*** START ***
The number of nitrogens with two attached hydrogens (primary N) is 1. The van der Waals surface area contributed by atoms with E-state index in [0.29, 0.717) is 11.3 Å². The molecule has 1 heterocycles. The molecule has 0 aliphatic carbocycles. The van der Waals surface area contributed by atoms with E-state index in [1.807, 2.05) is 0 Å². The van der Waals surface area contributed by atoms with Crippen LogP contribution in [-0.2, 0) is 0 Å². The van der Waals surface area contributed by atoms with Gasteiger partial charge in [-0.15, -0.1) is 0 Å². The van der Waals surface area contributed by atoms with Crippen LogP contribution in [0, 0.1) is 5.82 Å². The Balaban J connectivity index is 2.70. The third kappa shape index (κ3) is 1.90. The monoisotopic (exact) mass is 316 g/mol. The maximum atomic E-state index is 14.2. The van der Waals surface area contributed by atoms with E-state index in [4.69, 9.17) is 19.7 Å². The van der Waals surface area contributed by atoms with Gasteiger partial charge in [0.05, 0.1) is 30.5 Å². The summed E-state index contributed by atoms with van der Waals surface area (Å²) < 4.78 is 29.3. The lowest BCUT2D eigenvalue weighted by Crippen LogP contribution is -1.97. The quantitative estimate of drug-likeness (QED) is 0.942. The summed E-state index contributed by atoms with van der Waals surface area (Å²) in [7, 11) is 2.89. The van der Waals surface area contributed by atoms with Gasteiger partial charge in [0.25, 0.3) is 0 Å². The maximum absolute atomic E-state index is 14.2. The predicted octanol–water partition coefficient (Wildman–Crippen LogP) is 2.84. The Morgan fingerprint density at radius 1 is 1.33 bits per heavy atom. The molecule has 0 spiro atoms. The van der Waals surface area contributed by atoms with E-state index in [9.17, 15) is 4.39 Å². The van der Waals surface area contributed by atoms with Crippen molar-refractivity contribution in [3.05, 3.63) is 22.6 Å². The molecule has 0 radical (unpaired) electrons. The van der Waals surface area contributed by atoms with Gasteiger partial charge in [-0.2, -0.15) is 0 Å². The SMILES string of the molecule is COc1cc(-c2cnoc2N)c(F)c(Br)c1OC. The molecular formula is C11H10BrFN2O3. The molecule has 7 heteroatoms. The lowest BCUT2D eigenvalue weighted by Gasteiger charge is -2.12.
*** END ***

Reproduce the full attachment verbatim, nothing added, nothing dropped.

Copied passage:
The number of nitrogens with two attached hydrogens (primary N) is 1. The van der Waals surface area contributed by atoms with E-state index in [0.29, 0.717) is 11.3 Å². The molecule has 1 heterocycles. The molecule has 0 aliphatic carbocycles. The van der Waals surface area contributed by atoms with E-state index in [1.807, 2.05) is 0 Å². The van der Waals surface area contributed by atoms with Crippen LogP contribution in [-0.2, 0) is 0 Å². The van der Waals surface area contributed by atoms with Gasteiger partial charge in [-0.15, -0.1) is 0 Å². The van der Waals surface area contributed by atoms with Crippen LogP contribution in [0, 0.1) is 5.82 Å². The Balaban J connectivity index is 2.70. The third kappa shape index (κ3) is 1.90. The monoisotopic (exact) mass is 316 g/mol. The maximum atomic E-state index is 14.2. The van der Waals surface area contributed by atoms with E-state index in [4.69, 9.17) is 19.7 Å². The van der Waals surface area contributed by atoms with Gasteiger partial charge in [0.05, 0.1) is 30.5 Å². The summed E-state index contributed by atoms with van der Waals surface area (Å²) < 4.78 is 29.3. The lowest BCUT2D eigenvalue weighted by Crippen LogP contribution is -1.97. The quantitative estimate of drug-likeness (QED) is 0.942. The summed E-state index contributed by atoms with van der Waals surface area (Å²) in [7, 11) is 2.89. The van der Waals surface area contributed by atoms with Gasteiger partial charge in [0.25, 0.3) is 0 Å². The maximum absolute atomic E-state index is 14.2. The predicted octanol–water partition coefficient (Wildman–Crippen LogP) is 2.84. The Morgan fingerprint density at radius 1 is 1.33 bits per heavy atom. The molecule has 0 spiro atoms. The van der Waals surface area contributed by atoms with E-state index in [9.17, 15) is 4.39 Å². The van der Waals surface area contributed by atoms with Crippen molar-refractivity contribution in [3.05, 3.63) is 22.6 Å². The molecule has 0 radical (unpaired) electrons. The van der Waals surface area contributed by atoms with Gasteiger partial charge in [-0.2, -0.15) is 0 Å². The SMILES string of the molecule is COc1cc(-c2cnoc2N)c(F)c(Br)c1OC. The molecular formula is C11H10BrFN2O3. The molecule has 7 heteroatoms. The lowest BCUT2D eigenvalue weighted by Gasteiger charge is -2.12.